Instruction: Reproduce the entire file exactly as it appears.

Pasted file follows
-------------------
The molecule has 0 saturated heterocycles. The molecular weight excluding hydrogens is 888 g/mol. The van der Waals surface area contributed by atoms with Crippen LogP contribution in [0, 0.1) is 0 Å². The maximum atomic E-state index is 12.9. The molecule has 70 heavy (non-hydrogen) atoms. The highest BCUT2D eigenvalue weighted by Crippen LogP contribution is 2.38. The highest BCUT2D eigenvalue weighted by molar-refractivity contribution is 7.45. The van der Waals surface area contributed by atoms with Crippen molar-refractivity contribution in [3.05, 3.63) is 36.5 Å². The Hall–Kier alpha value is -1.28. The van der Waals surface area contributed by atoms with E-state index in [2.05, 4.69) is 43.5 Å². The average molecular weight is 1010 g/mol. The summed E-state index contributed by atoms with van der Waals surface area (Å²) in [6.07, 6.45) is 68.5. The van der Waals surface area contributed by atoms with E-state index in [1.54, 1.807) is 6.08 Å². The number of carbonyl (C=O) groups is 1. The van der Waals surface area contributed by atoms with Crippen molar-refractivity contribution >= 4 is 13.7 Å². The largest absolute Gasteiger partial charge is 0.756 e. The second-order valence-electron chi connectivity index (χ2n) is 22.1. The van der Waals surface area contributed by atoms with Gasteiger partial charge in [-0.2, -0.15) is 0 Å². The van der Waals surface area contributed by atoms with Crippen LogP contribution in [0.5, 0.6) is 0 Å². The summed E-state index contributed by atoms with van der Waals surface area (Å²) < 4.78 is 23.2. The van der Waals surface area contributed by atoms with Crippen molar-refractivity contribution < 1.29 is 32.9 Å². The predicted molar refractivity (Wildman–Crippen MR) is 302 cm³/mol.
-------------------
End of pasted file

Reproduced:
The molecule has 0 saturated heterocycles. The molecular weight excluding hydrogens is 888 g/mol. The van der Waals surface area contributed by atoms with Crippen LogP contribution in [0, 0.1) is 0 Å². The maximum atomic E-state index is 12.9. The molecule has 70 heavy (non-hydrogen) atoms. The highest BCUT2D eigenvalue weighted by Crippen LogP contribution is 2.38. The highest BCUT2D eigenvalue weighted by molar-refractivity contribution is 7.45. The van der Waals surface area contributed by atoms with Crippen molar-refractivity contribution in [3.05, 3.63) is 36.5 Å². The Hall–Kier alpha value is -1.28. The van der Waals surface area contributed by atoms with E-state index in [2.05, 4.69) is 43.5 Å². The average molecular weight is 1010 g/mol. The summed E-state index contributed by atoms with van der Waals surface area (Å²) in [6.07, 6.45) is 68.5. The van der Waals surface area contributed by atoms with E-state index in [1.54, 1.807) is 6.08 Å². The number of carbonyl (C=O) groups is 1. The van der Waals surface area contributed by atoms with Crippen molar-refractivity contribution >= 4 is 13.7 Å². The largest absolute Gasteiger partial charge is 0.756 e. The second-order valence-electron chi connectivity index (χ2n) is 22.1. The van der Waals surface area contributed by atoms with Gasteiger partial charge in [-0.2, -0.15) is 0 Å². The van der Waals surface area contributed by atoms with Crippen LogP contribution in [0.5, 0.6) is 0 Å². The summed E-state index contributed by atoms with van der Waals surface area (Å²) < 4.78 is 23.2. The van der Waals surface area contributed by atoms with Crippen molar-refractivity contribution < 1.29 is 32.9 Å². The predicted molar refractivity (Wildman–Crippen MR) is 302 cm³/mol.